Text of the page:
PEP: What do you think is the "best" way to learn to play?

Find a good teacher, with a proven record of good students, and follow his or her instructions faithfully and completely.

PEP: What advice would you give to students of the piano?

PRACTICE!

PEP: What advice would you give to teachers of the piano or music generally?

Since I find myself falling into this trap occasionally, I'd like to remind teachers not to get so mired in the technical execution of the work that they forget to convey to the student how much they love the music. That is paramount.

PEP: What kinds of things would you advise students of the piano and their teachers to try to avoid?

One of the most insidious things that can creep into a teacher-student relationship is boredom. The teacher may assign a piece with a justifiably preconceived idea of how it should sound. The student "attacks" it in good faith, but for one reason or another, fails to connect with the teacher's ideal. At this point, the teacher needs to re-evaluate his or her perspective, as well as the validity of the student's viewpoint. There is so much repertoire out there for the piano that I feel no need to push something that is not achieving a broader goal. It is our job as teachers to provide the tools with which the student will work as an individual artist. Finally, we must be open-minded, courageous, and willing to risk a "giant step" now and then with the exceptionally gifted student.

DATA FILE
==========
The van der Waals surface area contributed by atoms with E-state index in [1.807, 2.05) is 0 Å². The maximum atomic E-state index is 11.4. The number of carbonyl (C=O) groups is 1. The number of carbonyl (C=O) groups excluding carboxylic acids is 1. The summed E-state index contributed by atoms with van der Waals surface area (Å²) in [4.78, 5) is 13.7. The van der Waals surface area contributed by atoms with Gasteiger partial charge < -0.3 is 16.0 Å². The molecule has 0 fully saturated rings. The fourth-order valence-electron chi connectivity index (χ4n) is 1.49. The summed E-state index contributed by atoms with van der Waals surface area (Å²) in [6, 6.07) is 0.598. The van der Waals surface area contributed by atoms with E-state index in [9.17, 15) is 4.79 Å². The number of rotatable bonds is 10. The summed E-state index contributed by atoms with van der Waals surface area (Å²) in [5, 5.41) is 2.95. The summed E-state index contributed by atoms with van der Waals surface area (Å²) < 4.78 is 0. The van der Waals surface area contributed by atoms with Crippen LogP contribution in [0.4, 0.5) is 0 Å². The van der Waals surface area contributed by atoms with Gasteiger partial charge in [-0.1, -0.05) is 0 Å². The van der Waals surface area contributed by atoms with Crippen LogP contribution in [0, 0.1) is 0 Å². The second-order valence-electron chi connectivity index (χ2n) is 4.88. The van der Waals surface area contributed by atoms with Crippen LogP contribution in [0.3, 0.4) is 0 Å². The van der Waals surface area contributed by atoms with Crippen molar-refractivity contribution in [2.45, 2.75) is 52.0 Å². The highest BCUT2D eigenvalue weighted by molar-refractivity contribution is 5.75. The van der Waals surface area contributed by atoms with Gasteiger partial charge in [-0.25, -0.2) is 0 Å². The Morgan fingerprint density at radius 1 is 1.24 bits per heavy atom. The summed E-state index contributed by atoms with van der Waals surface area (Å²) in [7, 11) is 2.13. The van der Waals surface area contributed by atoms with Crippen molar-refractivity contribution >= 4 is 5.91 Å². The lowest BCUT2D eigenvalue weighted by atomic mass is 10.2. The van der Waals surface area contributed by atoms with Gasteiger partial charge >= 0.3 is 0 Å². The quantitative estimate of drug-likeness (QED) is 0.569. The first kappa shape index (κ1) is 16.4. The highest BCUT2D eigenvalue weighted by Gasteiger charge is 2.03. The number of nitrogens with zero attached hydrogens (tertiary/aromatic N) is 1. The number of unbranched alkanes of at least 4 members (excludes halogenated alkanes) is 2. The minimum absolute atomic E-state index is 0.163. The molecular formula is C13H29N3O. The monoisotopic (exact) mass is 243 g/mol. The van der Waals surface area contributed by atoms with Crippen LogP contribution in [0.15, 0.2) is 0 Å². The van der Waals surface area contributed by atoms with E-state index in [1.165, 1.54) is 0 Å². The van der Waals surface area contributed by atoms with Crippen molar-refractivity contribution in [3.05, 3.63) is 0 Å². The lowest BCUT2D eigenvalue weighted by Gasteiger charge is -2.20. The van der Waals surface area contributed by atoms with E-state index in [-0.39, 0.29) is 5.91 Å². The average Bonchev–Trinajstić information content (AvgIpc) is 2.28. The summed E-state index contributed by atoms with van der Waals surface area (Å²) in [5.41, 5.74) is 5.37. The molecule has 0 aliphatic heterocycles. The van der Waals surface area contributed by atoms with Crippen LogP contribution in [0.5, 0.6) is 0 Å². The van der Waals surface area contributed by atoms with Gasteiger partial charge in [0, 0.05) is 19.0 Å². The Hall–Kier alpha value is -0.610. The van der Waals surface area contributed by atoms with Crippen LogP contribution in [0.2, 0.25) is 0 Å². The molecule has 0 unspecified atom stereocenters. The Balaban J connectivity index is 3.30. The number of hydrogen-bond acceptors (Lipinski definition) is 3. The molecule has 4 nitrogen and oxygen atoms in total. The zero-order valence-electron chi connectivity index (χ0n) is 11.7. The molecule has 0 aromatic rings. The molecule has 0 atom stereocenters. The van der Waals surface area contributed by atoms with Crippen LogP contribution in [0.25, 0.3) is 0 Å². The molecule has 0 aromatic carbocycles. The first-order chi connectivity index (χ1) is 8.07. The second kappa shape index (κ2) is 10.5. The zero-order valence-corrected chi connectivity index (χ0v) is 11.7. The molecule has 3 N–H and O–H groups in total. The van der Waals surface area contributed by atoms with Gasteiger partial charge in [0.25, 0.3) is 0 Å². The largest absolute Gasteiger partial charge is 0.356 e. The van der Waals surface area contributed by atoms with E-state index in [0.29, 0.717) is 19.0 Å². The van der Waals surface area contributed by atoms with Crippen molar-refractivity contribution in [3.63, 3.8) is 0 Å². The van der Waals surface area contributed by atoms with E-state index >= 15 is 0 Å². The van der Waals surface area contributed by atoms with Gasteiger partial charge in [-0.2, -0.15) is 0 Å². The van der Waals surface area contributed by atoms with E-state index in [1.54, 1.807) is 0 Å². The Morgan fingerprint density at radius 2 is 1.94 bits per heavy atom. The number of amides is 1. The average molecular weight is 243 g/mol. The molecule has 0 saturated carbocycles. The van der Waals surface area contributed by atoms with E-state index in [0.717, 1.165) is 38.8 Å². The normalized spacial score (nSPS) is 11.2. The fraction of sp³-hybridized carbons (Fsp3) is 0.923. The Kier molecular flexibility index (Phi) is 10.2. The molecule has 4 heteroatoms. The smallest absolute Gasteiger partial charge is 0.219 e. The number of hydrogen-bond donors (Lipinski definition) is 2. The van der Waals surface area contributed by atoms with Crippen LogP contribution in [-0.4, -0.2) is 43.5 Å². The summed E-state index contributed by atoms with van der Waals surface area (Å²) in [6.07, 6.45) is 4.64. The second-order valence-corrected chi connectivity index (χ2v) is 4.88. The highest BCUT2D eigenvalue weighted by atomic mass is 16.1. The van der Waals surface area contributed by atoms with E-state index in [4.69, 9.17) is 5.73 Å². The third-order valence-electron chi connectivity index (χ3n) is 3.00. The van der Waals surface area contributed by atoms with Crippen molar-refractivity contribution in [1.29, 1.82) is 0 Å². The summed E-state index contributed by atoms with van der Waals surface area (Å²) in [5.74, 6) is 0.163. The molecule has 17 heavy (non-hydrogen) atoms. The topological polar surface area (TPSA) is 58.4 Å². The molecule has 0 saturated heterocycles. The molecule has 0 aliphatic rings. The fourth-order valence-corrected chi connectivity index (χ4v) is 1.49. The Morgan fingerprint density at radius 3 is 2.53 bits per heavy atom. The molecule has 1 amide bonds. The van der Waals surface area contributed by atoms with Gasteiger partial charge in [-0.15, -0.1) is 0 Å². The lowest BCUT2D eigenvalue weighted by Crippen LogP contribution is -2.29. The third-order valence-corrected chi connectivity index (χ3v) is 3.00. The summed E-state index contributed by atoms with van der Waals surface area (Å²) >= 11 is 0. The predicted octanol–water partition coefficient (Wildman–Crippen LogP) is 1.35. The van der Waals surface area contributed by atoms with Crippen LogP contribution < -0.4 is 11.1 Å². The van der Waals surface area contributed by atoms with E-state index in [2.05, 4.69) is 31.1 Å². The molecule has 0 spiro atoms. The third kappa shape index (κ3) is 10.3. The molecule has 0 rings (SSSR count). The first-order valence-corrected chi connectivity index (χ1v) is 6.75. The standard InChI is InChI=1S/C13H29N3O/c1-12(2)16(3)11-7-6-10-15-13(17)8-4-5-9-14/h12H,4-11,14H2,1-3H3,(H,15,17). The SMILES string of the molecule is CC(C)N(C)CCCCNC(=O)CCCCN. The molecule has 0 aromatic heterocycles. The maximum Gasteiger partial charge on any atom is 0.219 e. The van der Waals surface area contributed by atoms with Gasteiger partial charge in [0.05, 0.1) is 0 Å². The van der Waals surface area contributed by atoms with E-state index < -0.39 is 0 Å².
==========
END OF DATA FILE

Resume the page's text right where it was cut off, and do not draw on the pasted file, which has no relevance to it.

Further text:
PEP: What were your best and worst performances in teaching and performing?

I can recall a couple of exhilarating competition wins, and a few recitals that I thought were pretty good, but my most memorable and pleasurable performing experiences have been in chamber music: violin and piano sonatas with my husband (and others), and piano trios with a long-time friend and colleague in the Chicago Symphony, Margaret Evans. We worked together as a Trio for nearly 30 years, during which time we must have played most of the repertoire. The thrill of studying and performing works like Beethoven's "Archduke" and "Ghost" Trios, Ravel, Tschaikowsky, Dvorak's "Dumka", --- I could go on and on--- has been incomparable. Now, I'd like to avoid worsts, but can't resist telling you this one. My husband and Margaret had played a wonderful trio by a contemporary composer (who shall be nameless here) for violoncello, cello, and clarinet. When we discovered that this composer had written a piano trio, we jumped on it --- programmed it for a big performance at Orchestra Hall, bought the music, and after a suitable length of time, got together for a first run-through. After many weeks of diligent rehearsal and individual practice, the odds of our arriving at the end of any movement together were about fifty-fifty. And that was exactly the situation when we walked onto the stage for the performance! That has to be one of worst feelings I've ever had. Actually, we got so used to this happening in rehearsal that we became quite expert at faking it, and it turned out that we didn't like the piece very much at all.